Boston’s Finest

Boston’s Finest

“To build a bridge, you must first break down a wall.” 

 

In the two weeks that I have been in the beautiful city of Boston, these words continuously keep consuming my thoughts. As I sat across the table from a church planter in the area, he uttered this phrase and suddenly it all clicked. I realized one of the reasons that so many church plants take off, only to crash and burn.

When it comes to church planting, so many plants fail because it puts all of its focus on building a bridge between them and their culture. You may hear that, and say, “Jordan, what are you talking about? That is what the church is called to do.” I would definitely agree with that. As the church, we have been commanded to let the gospel be the connecting point between us and the community we are living in.

However, a fruitful church plant does not begin with building this bridge, it begins with tearing down the wall that separates the church and their community. Church plants can put all of their focus and energy on the logistics of a meeting place, the type of music played on Sunday mornings, and dress code; but still miss the most important thing pertaining to their community: the needs of the people that make up that community. 

This is the wall that must be torn down before we can even thinking about bridging the church to its people. We must begin with questions like:

What makes this community click? 

What is the history of this town/city? 

What do these people value most? 

What needs do they have that can be met with the Gospel?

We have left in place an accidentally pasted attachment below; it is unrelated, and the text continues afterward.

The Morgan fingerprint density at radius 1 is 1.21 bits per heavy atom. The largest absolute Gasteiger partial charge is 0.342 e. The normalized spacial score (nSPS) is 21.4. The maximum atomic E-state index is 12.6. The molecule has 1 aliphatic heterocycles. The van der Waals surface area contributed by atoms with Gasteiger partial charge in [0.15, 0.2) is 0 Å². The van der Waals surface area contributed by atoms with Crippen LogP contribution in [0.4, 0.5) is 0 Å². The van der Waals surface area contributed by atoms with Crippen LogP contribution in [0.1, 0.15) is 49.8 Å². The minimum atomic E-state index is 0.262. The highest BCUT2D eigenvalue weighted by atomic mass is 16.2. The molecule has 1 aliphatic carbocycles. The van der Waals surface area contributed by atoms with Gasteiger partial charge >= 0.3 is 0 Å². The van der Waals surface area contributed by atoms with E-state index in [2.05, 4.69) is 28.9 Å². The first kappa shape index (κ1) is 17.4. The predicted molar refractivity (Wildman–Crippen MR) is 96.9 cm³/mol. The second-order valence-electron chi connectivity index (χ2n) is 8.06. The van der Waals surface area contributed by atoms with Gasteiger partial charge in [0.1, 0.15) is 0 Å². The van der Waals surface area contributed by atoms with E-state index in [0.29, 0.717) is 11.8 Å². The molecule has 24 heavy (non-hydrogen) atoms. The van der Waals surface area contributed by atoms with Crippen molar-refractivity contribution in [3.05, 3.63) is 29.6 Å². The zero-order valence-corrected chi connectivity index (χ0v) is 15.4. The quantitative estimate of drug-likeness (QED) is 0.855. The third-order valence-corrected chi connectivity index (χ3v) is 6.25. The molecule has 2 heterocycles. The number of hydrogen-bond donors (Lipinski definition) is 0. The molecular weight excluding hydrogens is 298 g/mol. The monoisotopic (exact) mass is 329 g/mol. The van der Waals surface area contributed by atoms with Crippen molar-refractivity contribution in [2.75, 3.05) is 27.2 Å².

When we ask these types of questions, we are more observant of the people that are around us each and every day. It allows us to see that though they seem fine on the outside, they are broken on the inside and are in need of the only person that can truly satisfy them, Jesus Christ. Asking these questions allows the Spirit to mold us into men and women who are “all things to all people.” (1 Corinthians 9.22)

Observing and engaging your culture in this way allows you to be reminded that something comes before knowing what type of fruit to grow. Engaging a community with the gospel begins with knowing what type of soil to lay down to grow fruit on.

If you were wanting to grow a tree wherever you live, you would first need to know what type of soil you would be growing on because that directly relates to what kind of tree would most flourish. If I tried to grow a tropical tree in the city of Boston, I would not see much growth because the soil here is not meant for tropical trees to be grown.

Many believers bring their own preferences into different cultures without knowing what consumes that culture. It is because of this that many believers do not see fruitfulness for the gospel because they are trying to grow fruit in a way that the culture’s soil does not allow.

This is why our team is here this summer.

We are not here to bring the greatness of the south to these northerners. We are not here to do a ton of service projects. We are not here to build a bridge or to grow fruit.

We are here to engage the city of Allston, Massachusetts so that we can tear down the wall that they put up as a culture. This is so that in the future, God will bring a group of faithful people to come into this great city and as a church, they will grow beautiful fruit for the gospel based off the soil that we lay down as a team throughout the next six weeks.

 

This is our prayer for the summer. Will you pray this along with us?

 

-Jordan Nates